The eliminating of bank shares due to market motions can be explained as another one of the common risks in the financial service industry. (Medici, 2019). The risk of losses in balance sheet positions that surface from movement in market prices is defined by BCBS as market risk (Perez, 2019). In detail, market risk also can be defined as the risk that comes up with an explanation of loss in banks trading book according to the changes in interest rates, stock prices, foreign exchange rates, and commodity prices, a fact which they are considered as four standard market risk factors, following by the issuing of the devaluation of both investment portfolio and trading portfolio of the banks (Islam & Khan, 2016).
To clarify the effects of changing in mentioned four market risk factors; (1) Interest rates; the movement of interest rate can generate the potential loss because the assets of bank usually have a remarkably longer maturity than its liabilities, (2) Stock prices which can be defined as equity risk as well; an unfavourable change in the stock price can be the cause of loss by reason of the effected stocks that banks utilize them as their investments for the most part, (3) Foreign exchange rates; the fluctuations in exchange rate can bring about the problem as banks commonly generate a foreign exchange transaction for their customers, either individuals or businesses, and (4) Commodity prices; disadvantageous change in commodity prices also result in trouble for the banks, mostly for the banks that invest in agricultural commodities, industrial commodities, and energy commodities, as the fluctuation of commodities’ value will give rise to the negative effects on demand and supply (Perez, 2019). As an overall illustration, if global oil prices instantly decrease, the banks that have bought shares in an oil company will lose money (BankofEngland, 2019).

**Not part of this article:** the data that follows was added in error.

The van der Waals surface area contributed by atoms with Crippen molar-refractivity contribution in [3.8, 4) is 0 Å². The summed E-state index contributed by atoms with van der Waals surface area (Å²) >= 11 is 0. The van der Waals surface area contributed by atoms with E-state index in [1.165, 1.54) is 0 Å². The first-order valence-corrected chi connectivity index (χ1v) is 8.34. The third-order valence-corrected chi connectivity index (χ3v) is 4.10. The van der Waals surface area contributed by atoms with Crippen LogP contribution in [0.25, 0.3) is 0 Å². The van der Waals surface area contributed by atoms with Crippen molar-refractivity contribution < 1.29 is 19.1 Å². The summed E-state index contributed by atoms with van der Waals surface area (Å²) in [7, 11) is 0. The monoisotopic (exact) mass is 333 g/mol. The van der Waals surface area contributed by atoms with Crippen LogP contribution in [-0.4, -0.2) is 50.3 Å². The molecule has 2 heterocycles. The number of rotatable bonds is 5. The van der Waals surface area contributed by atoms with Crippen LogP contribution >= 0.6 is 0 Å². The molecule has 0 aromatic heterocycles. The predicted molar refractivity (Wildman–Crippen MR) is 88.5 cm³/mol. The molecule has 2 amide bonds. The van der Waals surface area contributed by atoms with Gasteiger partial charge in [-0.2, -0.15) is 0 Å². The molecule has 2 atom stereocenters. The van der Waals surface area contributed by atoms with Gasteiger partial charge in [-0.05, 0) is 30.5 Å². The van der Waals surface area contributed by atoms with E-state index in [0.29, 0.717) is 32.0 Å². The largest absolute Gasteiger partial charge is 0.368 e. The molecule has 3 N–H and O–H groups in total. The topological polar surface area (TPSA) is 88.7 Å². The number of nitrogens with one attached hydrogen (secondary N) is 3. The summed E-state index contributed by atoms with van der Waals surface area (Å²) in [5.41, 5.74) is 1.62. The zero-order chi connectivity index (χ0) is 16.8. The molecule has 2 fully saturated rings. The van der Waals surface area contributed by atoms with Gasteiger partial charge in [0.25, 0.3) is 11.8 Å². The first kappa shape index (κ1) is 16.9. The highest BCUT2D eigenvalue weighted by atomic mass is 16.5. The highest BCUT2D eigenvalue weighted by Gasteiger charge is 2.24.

Therefore, market risk measurement can be performed by the value-at-risk or VaR model, one of the measuring techniques, which is the industry standard of market risk management (Perez, 2019; Matthews & Thompson, 2014). The purpose of VaR is to calculate the probable maximum loss that banks might encounter on their whole trading book (JPMorgan, 1995). But there is still a limitation. According to the experience of the global banking crisis, although market risk can be ordinarily managed through the VaR model, the hypothesises of the VaR model are quite restrictive in some cases (Matthews & Thompson, 2014). Another tool for measuring the market risk is sensitivity analysis which analyses how a specific dependent variable will be impacted by different values of an independent variable (Perez, 2019). Besides the method of measurement, to reduce the risk, the alternative way can be the practice of asset allocation and diversification, in the reason of different portions of the market show a tendency to underperform at different times (Islam & Khan, 2016).